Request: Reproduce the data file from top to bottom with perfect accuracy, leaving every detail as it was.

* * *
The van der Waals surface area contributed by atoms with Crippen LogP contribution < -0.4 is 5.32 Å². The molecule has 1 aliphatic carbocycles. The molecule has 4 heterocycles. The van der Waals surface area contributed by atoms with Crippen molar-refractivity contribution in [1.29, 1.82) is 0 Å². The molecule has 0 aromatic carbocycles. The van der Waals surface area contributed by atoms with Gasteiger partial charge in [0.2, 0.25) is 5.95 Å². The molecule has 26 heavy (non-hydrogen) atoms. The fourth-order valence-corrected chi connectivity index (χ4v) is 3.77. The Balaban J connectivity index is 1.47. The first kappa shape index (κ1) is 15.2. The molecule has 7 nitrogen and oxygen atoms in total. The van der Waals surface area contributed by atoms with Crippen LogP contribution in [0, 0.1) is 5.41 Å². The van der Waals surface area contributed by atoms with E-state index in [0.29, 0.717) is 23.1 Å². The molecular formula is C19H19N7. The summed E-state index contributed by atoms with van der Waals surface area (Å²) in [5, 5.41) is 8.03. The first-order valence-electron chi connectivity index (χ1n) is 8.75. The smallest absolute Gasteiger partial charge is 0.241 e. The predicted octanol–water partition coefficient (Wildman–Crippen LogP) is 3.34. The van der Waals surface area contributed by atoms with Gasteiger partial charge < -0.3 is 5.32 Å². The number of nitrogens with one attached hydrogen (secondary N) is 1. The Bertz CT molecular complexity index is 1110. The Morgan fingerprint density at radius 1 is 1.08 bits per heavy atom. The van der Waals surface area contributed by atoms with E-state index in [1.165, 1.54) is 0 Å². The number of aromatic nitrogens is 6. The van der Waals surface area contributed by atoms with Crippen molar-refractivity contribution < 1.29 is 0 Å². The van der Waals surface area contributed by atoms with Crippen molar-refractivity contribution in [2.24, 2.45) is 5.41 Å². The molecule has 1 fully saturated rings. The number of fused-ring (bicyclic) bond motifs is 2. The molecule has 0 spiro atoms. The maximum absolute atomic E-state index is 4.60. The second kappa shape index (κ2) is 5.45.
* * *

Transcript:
The van der Waals surface area contributed by atoms with Crippen LogP contribution < -0.4 is 5.32 Å². The molecule has 1 aliphatic carbocycles. The molecule has 4 heterocycles. The van der Waals surface area contributed by atoms with Crippen molar-refractivity contribution in [1.29, 1.82) is 0 Å². The molecule has 0 aromatic carbocycles. The van der Waals surface area contributed by atoms with Gasteiger partial charge in [0.2, 0.25) is 5.95 Å². The molecule has 26 heavy (non-hydrogen) atoms. The fourth-order valence-corrected chi connectivity index (χ4v) is 3.77. The Balaban J connectivity index is 1.47. The first kappa shape index (κ1) is 15.2. The molecule has 7 nitrogen and oxygen atoms in total. The van der Waals surface area contributed by atoms with Crippen LogP contribution in [0, 0.1) is 5.41 Å². The van der Waals surface area contributed by atoms with E-state index in [0.29, 0.717) is 23.1 Å². The molecular formula is C19H19N7. The summed E-state index contributed by atoms with van der Waals surface area (Å²) in [5, 5.41) is 8.03. The first-order valence-electron chi connectivity index (χ1n) is 8.75. The smallest absolute Gasteiger partial charge is 0.241 e. The predicted octanol–water partition coefficient (Wildman–Crippen LogP) is 3.34. The van der Waals surface area contributed by atoms with Gasteiger partial charge < -0.3 is 5.32 Å². The number of nitrogens with one attached hydrogen (secondary N) is 1. The Bertz CT molecular complexity index is 1110. The Morgan fingerprint density at radius 1 is 1.08 bits per heavy atom. The van der Waals surface area contributed by atoms with E-state index in [1.165, 1.54) is 0 Å². The number of aromatic nitrogens is 6. The van der Waals surface area contributed by atoms with Crippen molar-refractivity contribution < 1.29 is 0 Å². The van der Waals surface area contributed by atoms with Crippen molar-refractivity contribution in [2.24, 2.45) is 5.41 Å². The molecule has 1 fully saturated rings. The number of fused-ring (bicyclic) bond motifs is 2. The molecule has 0 spiro atoms. The maximum absolute atomic E-state index is 4.60. The second kappa shape index (κ2) is 5.45.